© Reuters. Noh Kyu-duk (R), South Korea’s special envoy for peace and security to the Korean peninsula, speaks with Sung Kim (L), U.S. special envoy for North Korea, during their bilateral meeting at a hotel in Seoul, South Korea, 21st 2021. Jung
By Josh Smith
SEOUL (Reuters) – The United States and South Korea have agreed to consider dismissing a task force coordinating North Korea policy, the Seoul State Department said Tuesday after seeing it as an opportunity for Washington to block inter-Korean projects.
During talks between the US Special Envoy for North Korea Sung Kim and his South Korean counterpart Noh Kyu-duk on Monday, the two agreed to “consider the dissolution of the working group” while at the same time stepping up coordination at other levels, the ministry said in one Explanation with.
Kim said on Monday that he was ready to meet with the North Koreans “anywhere, anytime without preconditions” and was looking forward to a “positive reaction soon”. He was due to meet on Tuesday with the South Korean reunification minister, Lee In-young, who is responsible for relations with the north.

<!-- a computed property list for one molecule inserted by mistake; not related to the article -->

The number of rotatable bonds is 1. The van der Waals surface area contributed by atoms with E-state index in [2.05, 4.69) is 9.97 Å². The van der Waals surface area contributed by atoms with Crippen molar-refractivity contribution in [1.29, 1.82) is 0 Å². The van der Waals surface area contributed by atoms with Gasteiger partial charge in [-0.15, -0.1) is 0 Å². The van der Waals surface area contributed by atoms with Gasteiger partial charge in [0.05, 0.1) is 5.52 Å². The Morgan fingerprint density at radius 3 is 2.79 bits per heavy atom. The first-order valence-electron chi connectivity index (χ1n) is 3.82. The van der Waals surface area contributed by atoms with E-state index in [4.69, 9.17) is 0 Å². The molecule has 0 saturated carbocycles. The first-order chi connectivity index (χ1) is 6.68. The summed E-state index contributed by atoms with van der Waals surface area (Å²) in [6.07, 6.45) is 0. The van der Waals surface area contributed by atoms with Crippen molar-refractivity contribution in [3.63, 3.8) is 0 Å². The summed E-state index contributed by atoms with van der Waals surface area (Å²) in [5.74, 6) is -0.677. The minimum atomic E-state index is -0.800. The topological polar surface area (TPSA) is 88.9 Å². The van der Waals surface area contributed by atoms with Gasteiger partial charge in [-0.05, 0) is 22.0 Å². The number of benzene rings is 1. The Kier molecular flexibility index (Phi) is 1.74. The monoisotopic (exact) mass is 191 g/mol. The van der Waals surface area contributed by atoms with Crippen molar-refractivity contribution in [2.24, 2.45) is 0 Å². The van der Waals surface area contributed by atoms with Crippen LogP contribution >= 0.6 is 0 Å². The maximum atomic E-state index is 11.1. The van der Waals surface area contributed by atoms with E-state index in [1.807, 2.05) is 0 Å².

The working group was set up in 2018 to help the two allies coordinate their approaches on issues such as denuclearization talks, humanitarian aid, sanctions enforcement and inter-Korean relations, during a spate of diplomatic relations with North Korea.
When asked last year about Seoul’s proposals such as reopening individual tourism for its northern neighbor, then US Ambassador to South Korea, Harry Harris, he said last year, “To avoid a later misunderstanding that could lead to sanctions … this by the working group. “
Although Harris added that it was not the place for the United States to endorse South Korean decisions, the Seoul rulings sparked controversy and a former advisor to South Korean President Moon Jae-in later told Parliament that the working group was becoming increasingly an obstacle to those Cooperation -Korean Relations.
The Moon administration would see the termination of the working group as a gesture of goodwill from the new US President Joe Biden, said Ramon Pacheco Pardo, Korea expert at King’s College London.
“From a South Korean perspective, this was basically a mechanism for the US to block inter-Korean projects during the Trump years,” he said. “It would be a wise political move by the Biden administration to end the group as the Washington-Seoul consultations will take place anyway.”
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